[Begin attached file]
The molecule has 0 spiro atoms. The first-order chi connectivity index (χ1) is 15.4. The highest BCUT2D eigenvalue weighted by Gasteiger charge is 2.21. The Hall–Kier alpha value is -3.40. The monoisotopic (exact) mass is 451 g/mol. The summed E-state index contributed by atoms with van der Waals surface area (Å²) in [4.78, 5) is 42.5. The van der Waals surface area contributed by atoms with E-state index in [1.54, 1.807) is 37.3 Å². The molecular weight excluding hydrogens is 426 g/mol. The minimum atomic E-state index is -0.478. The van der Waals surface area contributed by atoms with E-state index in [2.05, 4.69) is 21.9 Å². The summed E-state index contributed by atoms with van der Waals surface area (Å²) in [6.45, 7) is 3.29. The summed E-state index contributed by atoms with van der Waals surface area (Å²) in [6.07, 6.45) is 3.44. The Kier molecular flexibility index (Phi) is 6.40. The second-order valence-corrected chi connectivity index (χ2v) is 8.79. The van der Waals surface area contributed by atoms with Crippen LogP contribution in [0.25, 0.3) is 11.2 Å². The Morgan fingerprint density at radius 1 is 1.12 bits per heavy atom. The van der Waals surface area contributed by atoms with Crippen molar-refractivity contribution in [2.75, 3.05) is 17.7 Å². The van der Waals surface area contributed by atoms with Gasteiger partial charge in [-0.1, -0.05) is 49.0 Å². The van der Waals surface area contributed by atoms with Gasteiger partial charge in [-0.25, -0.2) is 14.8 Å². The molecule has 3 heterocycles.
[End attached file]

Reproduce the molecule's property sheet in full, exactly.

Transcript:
The molecule has 0 spiro atoms. The first-order chi connectivity index (χ1) is 15.4. The highest BCUT2D eigenvalue weighted by Gasteiger charge is 2.21. The Hall–Kier alpha value is -3.40. The monoisotopic (exact) mass is 451 g/mol. The summed E-state index contributed by atoms with van der Waals surface area (Å²) in [4.78, 5) is 42.5. The van der Waals surface area contributed by atoms with E-state index in [1.54, 1.807) is 37.3 Å². The molecular weight excluding hydrogens is 426 g/mol. The minimum atomic E-state index is -0.478. The van der Waals surface area contributed by atoms with E-state index in [2.05, 4.69) is 21.9 Å². The summed E-state index contributed by atoms with van der Waals surface area (Å²) in [6.45, 7) is 3.29. The summed E-state index contributed by atoms with van der Waals surface area (Å²) in [6.07, 6.45) is 3.44. The Kier molecular flexibility index (Phi) is 6.40. The second-order valence-corrected chi connectivity index (χ2v) is 8.79. The van der Waals surface area contributed by atoms with Crippen LogP contribution in [0.25, 0.3) is 11.2 Å². The Morgan fingerprint density at radius 1 is 1.12 bits per heavy atom. The van der Waals surface area contributed by atoms with Crippen molar-refractivity contribution in [2.75, 3.05) is 17.7 Å². The van der Waals surface area contributed by atoms with Gasteiger partial charge in [-0.1, -0.05) is 49.0 Å². The van der Waals surface area contributed by atoms with Gasteiger partial charge in [-0.25, -0.2) is 14.8 Å². The molecule has 3 heterocycles.